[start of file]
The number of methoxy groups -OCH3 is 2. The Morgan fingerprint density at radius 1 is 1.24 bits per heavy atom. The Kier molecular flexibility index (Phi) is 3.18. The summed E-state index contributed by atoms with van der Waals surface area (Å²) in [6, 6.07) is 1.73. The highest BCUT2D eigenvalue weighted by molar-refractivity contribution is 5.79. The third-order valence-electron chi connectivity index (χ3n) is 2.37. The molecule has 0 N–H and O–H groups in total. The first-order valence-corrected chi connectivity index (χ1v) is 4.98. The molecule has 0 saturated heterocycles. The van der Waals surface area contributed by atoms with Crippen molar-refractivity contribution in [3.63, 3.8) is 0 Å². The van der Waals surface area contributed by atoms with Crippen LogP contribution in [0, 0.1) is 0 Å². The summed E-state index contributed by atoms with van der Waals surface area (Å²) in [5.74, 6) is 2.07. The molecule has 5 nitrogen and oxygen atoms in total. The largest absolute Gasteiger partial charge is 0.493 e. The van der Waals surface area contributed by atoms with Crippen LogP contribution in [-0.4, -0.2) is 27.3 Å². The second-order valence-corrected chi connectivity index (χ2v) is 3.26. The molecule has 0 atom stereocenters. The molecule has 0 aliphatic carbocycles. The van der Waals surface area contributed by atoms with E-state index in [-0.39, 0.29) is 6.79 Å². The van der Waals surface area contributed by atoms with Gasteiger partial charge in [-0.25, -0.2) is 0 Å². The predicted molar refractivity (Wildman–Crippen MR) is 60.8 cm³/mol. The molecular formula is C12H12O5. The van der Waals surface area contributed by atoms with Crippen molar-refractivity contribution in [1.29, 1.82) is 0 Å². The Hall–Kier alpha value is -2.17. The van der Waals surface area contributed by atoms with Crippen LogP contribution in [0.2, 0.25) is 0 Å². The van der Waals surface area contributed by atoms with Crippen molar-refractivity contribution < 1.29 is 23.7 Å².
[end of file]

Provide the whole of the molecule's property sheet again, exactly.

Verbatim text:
The number of methoxy groups -OCH3 is 2. The Morgan fingerprint density at radius 1 is 1.24 bits per heavy atom. The Kier molecular flexibility index (Phi) is 3.18. The summed E-state index contributed by atoms with van der Waals surface area (Å²) in [6, 6.07) is 1.73. The highest BCUT2D eigenvalue weighted by molar-refractivity contribution is 5.79. The third-order valence-electron chi connectivity index (χ3n) is 2.37. The molecule has 0 N–H and O–H groups in total. The first-order valence-corrected chi connectivity index (χ1v) is 4.98. The molecule has 0 saturated heterocycles. The van der Waals surface area contributed by atoms with Crippen molar-refractivity contribution in [3.63, 3.8) is 0 Å². The van der Waals surface area contributed by atoms with Crippen LogP contribution in [0, 0.1) is 0 Å². The summed E-state index contributed by atoms with van der Waals surface area (Å²) in [5.74, 6) is 2.07. The molecule has 5 nitrogen and oxygen atoms in total. The largest absolute Gasteiger partial charge is 0.493 e. The van der Waals surface area contributed by atoms with Crippen LogP contribution in [-0.4, -0.2) is 27.3 Å². The second-order valence-corrected chi connectivity index (χ2v) is 3.26. The molecule has 0 atom stereocenters. The molecule has 0 aliphatic carbocycles. The van der Waals surface area contributed by atoms with E-state index in [-0.39, 0.29) is 6.79 Å². The van der Waals surface area contributed by atoms with Gasteiger partial charge in [-0.25, -0.2) is 0 Å². The predicted molar refractivity (Wildman–Crippen MR) is 60.8 cm³/mol. The molecular formula is C12H12O5. The van der Waals surface area contributed by atoms with Crippen molar-refractivity contribution in [1.29, 1.82) is 0 Å². The Hall–Kier alpha value is -2.17. The van der Waals surface area contributed by atoms with Crippen LogP contribution in [0.2, 0.25) is 0 Å². The van der Waals surface area contributed by atoms with Crippen molar-refractivity contribution < 1.29 is 23.7 Å².